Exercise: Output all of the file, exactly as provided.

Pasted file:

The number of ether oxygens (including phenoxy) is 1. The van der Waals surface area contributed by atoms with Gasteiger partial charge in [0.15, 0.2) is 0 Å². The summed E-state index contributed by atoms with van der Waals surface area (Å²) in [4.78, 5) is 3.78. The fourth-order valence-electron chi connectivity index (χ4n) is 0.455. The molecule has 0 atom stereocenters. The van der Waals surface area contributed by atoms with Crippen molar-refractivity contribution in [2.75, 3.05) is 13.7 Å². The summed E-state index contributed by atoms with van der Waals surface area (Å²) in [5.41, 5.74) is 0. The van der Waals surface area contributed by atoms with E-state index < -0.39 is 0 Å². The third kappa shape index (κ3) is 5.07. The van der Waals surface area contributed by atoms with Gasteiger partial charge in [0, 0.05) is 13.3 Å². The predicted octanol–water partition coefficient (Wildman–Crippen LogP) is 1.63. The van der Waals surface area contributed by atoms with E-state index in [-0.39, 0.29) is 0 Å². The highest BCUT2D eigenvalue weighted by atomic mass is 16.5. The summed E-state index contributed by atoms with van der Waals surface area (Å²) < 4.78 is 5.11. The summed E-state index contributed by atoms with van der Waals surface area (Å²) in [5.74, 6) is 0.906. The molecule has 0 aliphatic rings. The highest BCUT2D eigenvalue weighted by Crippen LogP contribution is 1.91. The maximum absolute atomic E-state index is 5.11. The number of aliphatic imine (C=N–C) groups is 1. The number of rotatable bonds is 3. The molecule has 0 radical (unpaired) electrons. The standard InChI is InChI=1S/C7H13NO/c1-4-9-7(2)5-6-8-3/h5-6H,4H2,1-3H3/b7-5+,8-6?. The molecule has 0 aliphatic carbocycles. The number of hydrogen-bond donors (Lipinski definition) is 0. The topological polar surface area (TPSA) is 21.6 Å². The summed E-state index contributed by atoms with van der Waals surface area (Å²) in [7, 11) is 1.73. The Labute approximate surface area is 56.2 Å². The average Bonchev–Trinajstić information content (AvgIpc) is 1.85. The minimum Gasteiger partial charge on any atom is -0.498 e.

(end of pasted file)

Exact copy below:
The number of ether oxygens (including phenoxy) is 1. The van der Waals surface area contributed by atoms with Gasteiger partial charge in [0.15, 0.2) is 0 Å². The summed E-state index contributed by atoms with van der Waals surface area (Å²) in [4.78, 5) is 3.78. The fourth-order valence-electron chi connectivity index (χ4n) is 0.455. The molecule has 0 atom stereocenters. The van der Waals surface area contributed by atoms with Crippen molar-refractivity contribution in [2.75, 3.05) is 13.7 Å². The summed E-state index contributed by atoms with van der Waals surface area (Å²) in [5.41, 5.74) is 0. The van der Waals surface area contributed by atoms with E-state index < -0.39 is 0 Å². The third kappa shape index (κ3) is 5.07. The van der Waals surface area contributed by atoms with Gasteiger partial charge in [0, 0.05) is 13.3 Å². The predicted octanol–water partition coefficient (Wildman–Crippen LogP) is 1.63. The van der Waals surface area contributed by atoms with E-state index in [-0.39, 0.29) is 0 Å². The highest BCUT2D eigenvalue weighted by atomic mass is 16.5. The summed E-state index contributed by atoms with van der Waals surface area (Å²) < 4.78 is 5.11. The summed E-state index contributed by atoms with van der Waals surface area (Å²) in [5.74, 6) is 0.906. The molecule has 0 aliphatic rings. The highest BCUT2D eigenvalue weighted by Crippen LogP contribution is 1.91. The maximum absolute atomic E-state index is 5.11. The number of aliphatic imine (C=N–C) groups is 1. The number of rotatable bonds is 3. The molecule has 0 radical (unpaired) electrons. The standard InChI is InChI=1S/C7H13NO/c1-4-9-7(2)5-6-8-3/h5-6H,4H2,1-3H3/b7-5+,8-6?. The molecule has 0 aliphatic carbocycles. The number of hydrogen-bond donors (Lipinski definition) is 0. The topological polar surface area (TPSA) is 21.6 Å². The summed E-state index contributed by atoms with van der Waals surface area (Å²) in [7, 11) is 1.73. The Labute approximate surface area is 56.2 Å². The average Bonchev–Trinajstić information content (AvgIpc) is 1.85. The minimum Gasteiger partial charge on any atom is -0.498 e.